Legendaries: The legendaries of Generation 1 are, in my opinion, a bit lacking. Let’s start off with the legendary birds, Moltres, Zapdos, and Articuno… there’s really no story to them. They’re just powerful bird types that are in the game with no history or reason at all. They’re just there. Subsequent generations would do a better job fleshing the legends out, but for these three? They just are, and that’s it. Mewtwo, though, actually does get a nice story if you follow the game. At various points in the game, most notably in the Cinnabar Mansion, the player can find journals and data relaying the history of Mewtwo, the genetically-altered offspring of Mew. He was created by humanity, most likely as a weapon, until he grew too violent and escaped to live in the wild, away from humans. You know, until you catch it and cram it in a ball and make it fight rhinocerouses for you, but until then, there is a nifty bit of creepy backstory the game gives you in little spoonfuls. Also, there’s Mew who is the first Pokémon ever (except for maybe Arceus later on? One is considered the first pokemon from whom all others are made… the other is considered God who created the Pokémon universe. So that’s not conflicting at all, GameFreak. Good job). Also, Mew doesn’t live under a truck in Vermillion City. OVERALL: 4/6 (due to the laziness of the Spanish number birds).
Villains: Team Rocket is the first villain team you face in the Pokémon games, and their desire is pretty simple: use Pokémon as a means to make a lot of money. Team Rocket, as originally conceived in Generation 1, is a neat idea because they are very much like a gangster mafia operation. They run a casino, and they poach and sell rare, exotic creatures. Also, their leader is clearly Italian (I mean, “Giovanni”. Really?). There’s a neat little bit of mythos you can find in the modern era that explains that maybe Team Rocket were secretly good all along (a lot of their activity in Generation 1 can be explained as trying to find a way to defeat Mewtwo), but that’s not really canon. It’s fun to consider, though! As a bonus, in Pokémon Yellow, based on the Pokémon TV show, you actually get to battle Jesse, James, and Meowth, the comically awesome villains of the cartoon. OVERALL: 4/6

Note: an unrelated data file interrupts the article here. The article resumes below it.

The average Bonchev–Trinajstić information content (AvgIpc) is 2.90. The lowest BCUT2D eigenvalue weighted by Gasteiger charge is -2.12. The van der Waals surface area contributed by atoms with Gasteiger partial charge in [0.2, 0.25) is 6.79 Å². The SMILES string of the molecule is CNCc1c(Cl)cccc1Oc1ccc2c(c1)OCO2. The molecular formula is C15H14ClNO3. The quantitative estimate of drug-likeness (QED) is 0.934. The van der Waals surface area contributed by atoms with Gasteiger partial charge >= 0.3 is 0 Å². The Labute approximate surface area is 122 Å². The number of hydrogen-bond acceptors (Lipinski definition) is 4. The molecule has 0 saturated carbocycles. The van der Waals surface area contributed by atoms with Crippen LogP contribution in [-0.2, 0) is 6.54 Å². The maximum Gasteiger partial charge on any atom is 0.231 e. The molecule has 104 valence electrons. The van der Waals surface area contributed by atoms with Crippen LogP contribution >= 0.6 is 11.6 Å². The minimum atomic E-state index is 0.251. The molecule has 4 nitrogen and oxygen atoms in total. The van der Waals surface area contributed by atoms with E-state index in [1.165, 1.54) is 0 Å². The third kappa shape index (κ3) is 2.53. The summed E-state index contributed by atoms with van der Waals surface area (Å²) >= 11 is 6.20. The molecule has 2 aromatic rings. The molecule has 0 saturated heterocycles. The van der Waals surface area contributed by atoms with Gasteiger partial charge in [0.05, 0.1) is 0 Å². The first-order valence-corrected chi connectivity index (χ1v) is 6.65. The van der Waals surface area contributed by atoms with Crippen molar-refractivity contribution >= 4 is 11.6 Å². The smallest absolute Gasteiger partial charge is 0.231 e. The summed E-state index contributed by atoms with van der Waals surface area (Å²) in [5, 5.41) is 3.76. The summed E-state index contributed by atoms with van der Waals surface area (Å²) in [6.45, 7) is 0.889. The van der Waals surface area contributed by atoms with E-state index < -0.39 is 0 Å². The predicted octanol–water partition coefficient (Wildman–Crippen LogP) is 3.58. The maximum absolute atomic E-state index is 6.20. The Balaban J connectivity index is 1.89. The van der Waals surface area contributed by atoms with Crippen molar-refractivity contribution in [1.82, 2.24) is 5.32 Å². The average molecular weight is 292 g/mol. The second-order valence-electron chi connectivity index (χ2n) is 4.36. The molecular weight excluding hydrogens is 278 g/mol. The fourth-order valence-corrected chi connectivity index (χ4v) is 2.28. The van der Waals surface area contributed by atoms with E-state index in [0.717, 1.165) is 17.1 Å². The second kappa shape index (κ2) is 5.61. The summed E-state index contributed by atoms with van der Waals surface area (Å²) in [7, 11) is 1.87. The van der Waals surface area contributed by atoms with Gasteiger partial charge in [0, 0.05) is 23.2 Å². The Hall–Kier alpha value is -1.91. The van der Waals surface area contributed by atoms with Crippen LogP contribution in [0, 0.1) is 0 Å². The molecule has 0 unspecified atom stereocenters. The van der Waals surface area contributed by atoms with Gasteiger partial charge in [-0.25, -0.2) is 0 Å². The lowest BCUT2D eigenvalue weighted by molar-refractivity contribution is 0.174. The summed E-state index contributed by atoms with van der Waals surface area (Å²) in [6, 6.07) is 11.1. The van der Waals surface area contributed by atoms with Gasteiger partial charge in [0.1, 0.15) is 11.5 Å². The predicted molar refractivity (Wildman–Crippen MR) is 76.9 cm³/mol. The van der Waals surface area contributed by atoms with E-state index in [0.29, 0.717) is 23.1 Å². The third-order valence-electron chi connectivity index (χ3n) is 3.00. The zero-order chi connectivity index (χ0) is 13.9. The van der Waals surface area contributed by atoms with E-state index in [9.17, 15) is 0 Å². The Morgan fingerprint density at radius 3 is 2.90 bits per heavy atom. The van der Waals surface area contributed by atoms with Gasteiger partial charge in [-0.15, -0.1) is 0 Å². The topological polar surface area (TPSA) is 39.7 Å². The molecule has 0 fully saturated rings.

Rival: An underrated aspect of most Pokémon games is the rival[s] the game gives you when you start your journey. Generally, your rival is a fellow young Pokémon trainer who starts the same time as you, takes the starter that is strong against your own, and battles you several times throughout the game in a “let’s-measure-how-far-we’ve-come” kind of way. Some rivals are quite friendly, and others are more malicious, and the Kanto rival, Blue, fits nicely right in between there. He’s allegedly a childhood friend of yours, but while he’s not villainous, he’s every bit a smug asshole. He’s constantly telling you how far ahead of you he is and telling you to try not to suck so much. Blue is fun, though, because really… that’s totally how kids would act towards each other. “OH YEAH, I TOTALLY CAUGHT 800 POKÉMON. WHY ARE YOU STILL USING THAT STUPID WORM? YOU SUCK! SMELL YA LATER!” OVERALL: 4/6
Champion: In a nice turn, and one I’m surprised NONE of the subsequent games have replicated, it turns out that your rival, Blue, ends up being the league champion. He beats the Elite Four apparently moments before you do, so to be the champ, you have to whoop him one last time. His team is diverse—he packs several different types of Pokémon—and he is at a decently high level. Also, there’s instant feelings there, because it’s the same smug jerk you’ve battled half-a-dozen times while he keeps telling you how bad you are. Beating him isn’t just an achievement, it’s a pleasure. Also, after you beat him, his grandfather shows up and tells him what a disappointment he is. SCORE. No, Blue; I’ll smell YOU later. OVERALL: 6/6
TOTAL: So generation has a lot of faults, but most of those lie in the glitchy, not-yet-perfected gameplay. Almost everything else, it did right (if not downright excelled at). It’s really no surprise to me that Pokémon took off like it did because Kanto is a vibrant, fun, creative world with IMMENSE replay value, and tons of charming, cute, threatening, weird, and just plain flavorful creatures at your disposal. If there is a problem with Kanto that extends beyond the gameplay, it would be that the story doesn’t feel as grand as other generations would incorporate. It’s a very basic RPG in the sense of “Here’s what you do, now go do it”. There’s not a lot of mystery or intrigue or emotion involved. But it’s still classic and fun! TOTAL SCORE: 30/42